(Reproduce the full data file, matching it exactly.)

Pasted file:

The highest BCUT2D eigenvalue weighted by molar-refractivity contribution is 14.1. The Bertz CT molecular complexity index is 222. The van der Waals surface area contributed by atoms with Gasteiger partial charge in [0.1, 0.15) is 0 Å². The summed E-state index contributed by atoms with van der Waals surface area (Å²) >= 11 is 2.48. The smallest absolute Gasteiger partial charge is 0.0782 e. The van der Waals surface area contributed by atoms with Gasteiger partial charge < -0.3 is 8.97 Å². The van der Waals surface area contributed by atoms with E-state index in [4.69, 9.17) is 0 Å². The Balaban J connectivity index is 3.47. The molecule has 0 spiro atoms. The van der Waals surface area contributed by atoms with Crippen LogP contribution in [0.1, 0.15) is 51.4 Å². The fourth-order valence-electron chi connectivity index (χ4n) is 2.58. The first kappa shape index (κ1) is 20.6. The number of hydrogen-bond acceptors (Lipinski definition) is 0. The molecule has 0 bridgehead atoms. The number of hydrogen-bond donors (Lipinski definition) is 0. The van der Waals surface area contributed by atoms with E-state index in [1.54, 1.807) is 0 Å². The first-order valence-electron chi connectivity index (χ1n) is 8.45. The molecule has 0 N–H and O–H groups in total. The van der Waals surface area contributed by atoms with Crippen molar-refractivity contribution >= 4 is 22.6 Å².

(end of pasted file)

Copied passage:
The highest BCUT2D eigenvalue weighted by molar-refractivity contribution is 14.1. The Bertz CT molecular complexity index is 222. The van der Waals surface area contributed by atoms with Gasteiger partial charge in [0.1, 0.15) is 0 Å². The summed E-state index contributed by atoms with van der Waals surface area (Å²) >= 11 is 2.48. The smallest absolute Gasteiger partial charge is 0.0782 e. The van der Waals surface area contributed by atoms with Gasteiger partial charge < -0.3 is 8.97 Å². The van der Waals surface area contributed by atoms with E-state index in [4.69, 9.17) is 0 Å². The Balaban J connectivity index is 3.47. The molecule has 0 spiro atoms. The van der Waals surface area contributed by atoms with Crippen LogP contribution in [0.1, 0.15) is 51.4 Å². The fourth-order valence-electron chi connectivity index (χ4n) is 2.58. The first kappa shape index (κ1) is 20.6. The number of hydrogen-bond acceptors (Lipinski definition) is 0. The molecule has 0 bridgehead atoms. The number of hydrogen-bond donors (Lipinski definition) is 0. The van der Waals surface area contributed by atoms with E-state index in [1.54, 1.807) is 0 Å². The first-order valence-electron chi connectivity index (χ1n) is 8.45. The molecule has 0 N–H and O–H groups in total. The van der Waals surface area contributed by atoms with Crippen molar-refractivity contribution >= 4 is 22.6 Å².